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§ 43. Luther’s Crusade against Popery. 1520.
After the disputation at Leipzig, Luther lost all hope of a reformation from Rome, which was preparing a bull of excommunication.
Under severe mental anguish he was driven to the conviction that the papacy, as it existed in his day, was an anti-christian power, and the chief source and support of abuses in the Church. Prierias, Eck, Emser, and Alveld defended the most extravagant claims of the papacy with much learning, but without any discrimination between fact and fiction. Luther learned from the book of Laurentius Valla, as republished by Ulrich von Hutten, that the Donation of Constantine, by which this emperor conferred on Pope Sylvester and his successors the temporal sovereignty not only over the Lateran Palace, but also over Rome, Italy, and all the West, was a baseless forgery of the dark ages. He saw through the "devilish lies," as he called them, of the Canon law and the pseudo-Isidorian Decretals. "It must have been a plague sent by God," he says (in his "Address to the German Nobility"), "that induced so many people to accept such lies, though they are so gross and clumsy that one would think a drunken boor could lie more skillfully." Genuine Catholic scholars of a later period have exposed with irrefragable arguments this falsification of history. His view of the Church expanded beyond the limits of the papacy, and took in the Oriental Christians, and even such men as Hus, who was burned by an oecumenical council for doctrines derived from St. Paul and St. Augustin. Instead of confining the Church, like the Romanists, to an external visible communion under the Pope, he regarded it now as a spiritual communion of all believers under Christ the only Head. All the powers of indignation and hatred of Roman oppression and corruption gathered in his breast. "I can hardly doubt," he wrote to Spalatin, Feb. 23, 1520, "that the Pope is the Antichrist." In the same year, Oct. 11, he went so far as to write to Leo X. that the papal dignity was fit only for traitors like Judas Iscariot whom God had cast out.234234 In the midst of a Latin letter to Spalatin, from the beginning of June, 1520 (De Wette, I. 453), he gives vent to his wrath against popery in these German words:"Ich meine, sie sind zu Rom alle toll, thöricht, wüthend, unsinnig, Narren, Stock, Stein, Hölle, und Teufel geworden." In the same letter he mentions his intention to publish a book"ad Carolum et totius Germaniae nobilitatem adversus Romanae curiaetyrannidem et nequitiam."
Luther was much confirmed in his new convictions by Melanchthon, who had independently by calm study arrived at the same conclusion. In the controversy with Eck, August, 1519, Melanchthon laid down the far-reaching principle that the Scriptures are the supreme rule of faith, and that we must not explain the Scriptures by the Fathers, but explain and judge the Fathers by the Scriptures. He discovered that even Ambrose, Jerome, and Augustin had often erred in their exegesis. A little later (September, 1519), he raised the same charge against the Councils, and maintained that a Catholic Christian could not be required to believe any thing that was not warranted by the Scriptures. He expressed doubts about transubstantiation and the whole fabric of the mass. His estimate of the supreme value of the Scriptures, especially of Paul, rose higher and higher, and made him stronger and bolder in the conflict with mediaeval tradition.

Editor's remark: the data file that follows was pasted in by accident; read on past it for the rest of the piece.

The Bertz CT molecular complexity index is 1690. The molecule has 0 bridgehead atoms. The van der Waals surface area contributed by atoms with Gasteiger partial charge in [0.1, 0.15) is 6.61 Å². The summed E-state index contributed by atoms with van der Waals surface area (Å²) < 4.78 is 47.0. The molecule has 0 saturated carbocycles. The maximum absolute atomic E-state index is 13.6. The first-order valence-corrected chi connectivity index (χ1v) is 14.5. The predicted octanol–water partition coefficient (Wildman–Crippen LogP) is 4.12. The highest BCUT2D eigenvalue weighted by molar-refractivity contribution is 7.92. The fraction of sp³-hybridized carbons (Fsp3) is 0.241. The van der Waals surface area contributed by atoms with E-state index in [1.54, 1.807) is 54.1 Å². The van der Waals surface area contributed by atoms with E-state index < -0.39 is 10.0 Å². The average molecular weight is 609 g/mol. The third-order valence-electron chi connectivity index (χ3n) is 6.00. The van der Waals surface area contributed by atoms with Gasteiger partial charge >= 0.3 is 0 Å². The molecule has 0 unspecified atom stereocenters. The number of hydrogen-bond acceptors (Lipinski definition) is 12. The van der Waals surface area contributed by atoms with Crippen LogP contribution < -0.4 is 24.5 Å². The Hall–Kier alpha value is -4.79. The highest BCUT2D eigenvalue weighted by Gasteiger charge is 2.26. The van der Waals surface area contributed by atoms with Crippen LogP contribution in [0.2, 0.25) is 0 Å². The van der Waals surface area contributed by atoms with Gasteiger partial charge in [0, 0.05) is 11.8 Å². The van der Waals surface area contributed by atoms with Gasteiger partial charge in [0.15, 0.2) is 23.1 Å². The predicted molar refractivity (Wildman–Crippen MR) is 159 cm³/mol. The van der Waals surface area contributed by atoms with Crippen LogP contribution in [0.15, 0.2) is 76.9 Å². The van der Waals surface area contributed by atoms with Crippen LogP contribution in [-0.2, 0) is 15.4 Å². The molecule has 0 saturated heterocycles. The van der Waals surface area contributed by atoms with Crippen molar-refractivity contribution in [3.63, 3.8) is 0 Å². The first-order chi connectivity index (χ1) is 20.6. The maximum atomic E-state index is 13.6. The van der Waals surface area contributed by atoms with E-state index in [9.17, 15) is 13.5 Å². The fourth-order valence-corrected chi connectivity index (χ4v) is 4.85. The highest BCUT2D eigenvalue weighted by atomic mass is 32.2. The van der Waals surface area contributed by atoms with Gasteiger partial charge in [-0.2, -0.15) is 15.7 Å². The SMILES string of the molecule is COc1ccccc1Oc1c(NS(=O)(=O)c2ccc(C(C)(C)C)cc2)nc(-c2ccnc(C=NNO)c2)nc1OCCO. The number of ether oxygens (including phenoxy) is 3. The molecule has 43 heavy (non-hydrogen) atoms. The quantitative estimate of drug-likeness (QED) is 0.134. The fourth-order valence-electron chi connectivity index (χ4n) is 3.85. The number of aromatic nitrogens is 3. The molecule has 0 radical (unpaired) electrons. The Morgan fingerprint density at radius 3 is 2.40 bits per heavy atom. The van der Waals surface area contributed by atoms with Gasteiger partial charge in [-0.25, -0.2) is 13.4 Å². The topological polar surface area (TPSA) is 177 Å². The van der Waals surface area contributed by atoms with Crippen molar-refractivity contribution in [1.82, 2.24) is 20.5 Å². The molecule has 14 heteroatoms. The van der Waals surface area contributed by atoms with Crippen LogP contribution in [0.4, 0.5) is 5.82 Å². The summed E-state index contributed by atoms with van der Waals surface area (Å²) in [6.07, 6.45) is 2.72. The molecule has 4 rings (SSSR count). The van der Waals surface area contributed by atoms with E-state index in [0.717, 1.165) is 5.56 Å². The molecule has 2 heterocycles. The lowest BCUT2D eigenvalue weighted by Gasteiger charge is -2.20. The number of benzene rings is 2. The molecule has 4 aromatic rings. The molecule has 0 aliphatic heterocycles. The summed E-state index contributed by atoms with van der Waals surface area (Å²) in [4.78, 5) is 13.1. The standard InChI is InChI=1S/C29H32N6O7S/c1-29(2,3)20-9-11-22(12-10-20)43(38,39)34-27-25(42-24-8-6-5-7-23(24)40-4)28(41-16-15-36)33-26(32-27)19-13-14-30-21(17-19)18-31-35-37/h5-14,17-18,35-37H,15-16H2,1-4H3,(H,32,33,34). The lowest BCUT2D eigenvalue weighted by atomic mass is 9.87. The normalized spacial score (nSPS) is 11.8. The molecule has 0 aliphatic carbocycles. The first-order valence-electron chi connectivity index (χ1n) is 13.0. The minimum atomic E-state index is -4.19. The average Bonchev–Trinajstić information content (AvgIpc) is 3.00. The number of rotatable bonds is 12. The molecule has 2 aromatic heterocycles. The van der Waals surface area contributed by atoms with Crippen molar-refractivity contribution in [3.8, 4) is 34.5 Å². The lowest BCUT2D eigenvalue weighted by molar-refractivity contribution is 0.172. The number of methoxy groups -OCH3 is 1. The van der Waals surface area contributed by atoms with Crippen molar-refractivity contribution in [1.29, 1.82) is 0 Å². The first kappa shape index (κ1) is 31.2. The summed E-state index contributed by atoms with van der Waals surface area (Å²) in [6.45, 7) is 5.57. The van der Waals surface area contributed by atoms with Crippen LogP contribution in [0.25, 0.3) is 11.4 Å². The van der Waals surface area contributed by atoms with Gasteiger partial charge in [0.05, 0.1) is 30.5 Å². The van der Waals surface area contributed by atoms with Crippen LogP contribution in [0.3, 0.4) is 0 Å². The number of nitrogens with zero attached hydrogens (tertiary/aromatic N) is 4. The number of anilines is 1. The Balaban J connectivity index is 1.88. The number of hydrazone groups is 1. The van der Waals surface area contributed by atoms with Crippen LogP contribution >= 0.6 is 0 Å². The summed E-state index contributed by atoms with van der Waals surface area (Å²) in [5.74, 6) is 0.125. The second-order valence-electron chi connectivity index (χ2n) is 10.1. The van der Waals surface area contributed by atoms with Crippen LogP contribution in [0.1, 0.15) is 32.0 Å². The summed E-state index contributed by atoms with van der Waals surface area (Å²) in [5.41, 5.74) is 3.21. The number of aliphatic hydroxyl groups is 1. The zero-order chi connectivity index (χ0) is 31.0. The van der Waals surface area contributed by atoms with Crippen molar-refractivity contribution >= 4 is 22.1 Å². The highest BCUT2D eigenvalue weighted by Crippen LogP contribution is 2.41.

Thus fortified by the learning of Melanchthon, encouraged by the patriotic zeal of Hutten and Sickingen, goaded by the fury of his enemies, and impelled, as it were, by a preternatural impulse, Luther attacked the papal power as the very stronghold of Satan. Without personal ill-will against anybody, he had a burning indignation against the system, and transcended all bounds of moderation.235235 See the remarkable passage in his letter to Conrad Pellicanus, January or February, 1521 (De Wette, I. 555): "Recte mones modestiae me: sentio et ipse, sed compos mei non sum; rapior nescio quo spiritu, cum nemini me male velle conscius sim: verum urgent etiam illi furiosissime, ut Satanam non satis observem." He felt the inspiration of a prophet, and had the courage of a martyr ready to die at any moment for his conviction.
He issued in rapid succession from July till October, 1520, his three most effective reformatory works: the, "Address to the German Nobility," the "Babylonian Captivity of the Church," and the, "Freedom of a Christian Man."236236 L. Lemme: Die drei grossen Reformationsschriften Luthers vom Jahre 1520. Gotha, 1875, 2d ed., 1884. Wace and Bucheim: First Principles of the Reformation, London, 1883. The first two are trumpets of war, and the hardest blows ever dealt by human pen to the system of popery; while the third is peaceful, and shines like a rainbow above the thunderclouds. A strange contrast! Luther was the most conservative of radicals, and the most radical of conservatives. He had all the violence of a revolutionary orator, and at the same time the pious spirit of a contemplative mystic.
The sixteenth century was the age of practical soteriology. It had to settle the relation of man to God, to bring the believer into direct communion with Christ, and to secure to him the personal benefits of the gospel salvation. What was heretofore regarded as the exclusive privilege of the priest was to become the common privilege of every Christian. To this end, it was necessary to break down the walls which separated the clergy from the laity, and obstructed the approach to God. This was most effectually done by Luther’s anti-papal writings. On the relation of man to God rests the relation of man to his fellow-men; this is the sociological problem which forms one of the great tasks of the nineteenth century.
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